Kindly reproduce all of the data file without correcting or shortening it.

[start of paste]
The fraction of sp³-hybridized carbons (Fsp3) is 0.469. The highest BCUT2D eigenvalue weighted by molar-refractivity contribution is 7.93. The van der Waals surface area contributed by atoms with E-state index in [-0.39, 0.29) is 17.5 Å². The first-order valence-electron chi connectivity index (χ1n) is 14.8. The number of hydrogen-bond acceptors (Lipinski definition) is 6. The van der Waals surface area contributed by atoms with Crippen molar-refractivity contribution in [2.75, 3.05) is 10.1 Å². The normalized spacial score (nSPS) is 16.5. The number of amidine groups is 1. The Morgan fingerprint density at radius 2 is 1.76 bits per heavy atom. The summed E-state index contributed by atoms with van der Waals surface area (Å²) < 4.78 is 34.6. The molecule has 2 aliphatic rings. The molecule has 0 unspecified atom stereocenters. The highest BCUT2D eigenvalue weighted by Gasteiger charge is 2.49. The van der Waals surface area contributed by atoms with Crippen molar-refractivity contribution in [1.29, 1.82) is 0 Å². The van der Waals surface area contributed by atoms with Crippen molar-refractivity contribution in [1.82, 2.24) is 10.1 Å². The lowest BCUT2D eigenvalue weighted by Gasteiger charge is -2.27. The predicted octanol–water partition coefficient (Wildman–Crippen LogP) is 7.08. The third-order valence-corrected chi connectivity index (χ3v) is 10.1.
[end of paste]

The fraction of sp³-hybridized carbons (Fsp3) is 0.469. The highest BCUT2D eigenvalue weighted by molar-refractivity contribution is 7.93. The van der Waals surface area contributed by atoms with E-state index in [-0.39, 0.29) is 17.5 Å². The first-order valence-electron chi connectivity index (χ1n) is 14.8. The number of hydrogen-bond acceptors (Lipinski definition) is 6. The van der Waals surface area contributed by atoms with Crippen molar-refractivity contribution in [2.75, 3.05) is 10.1 Å². The normalized spacial score (nSPS) is 16.5. The number of amidine groups is 1. The Morgan fingerprint density at radius 2 is 1.76 bits per heavy atom. The summed E-state index contributed by atoms with van der Waals surface area (Å²) < 4.78 is 34.6. The molecule has 2 aliphatic rings. The molecule has 0 unspecified atom stereocenters. The highest BCUT2D eigenvalue weighted by Gasteiger charge is 2.49. The van der Waals surface area contributed by atoms with Crippen molar-refractivity contribution in [1.29, 1.82) is 0 Å². The van der Waals surface area contributed by atoms with Crippen molar-refractivity contribution in [1.82, 2.24) is 10.1 Å². The lowest BCUT2D eigenvalue weighted by Gasteiger charge is -2.27. The predicted octanol–water partition coefficient (Wildman–Crippen LogP) is 7.08. The third-order valence-corrected chi connectivity index (χ3v) is 10.1.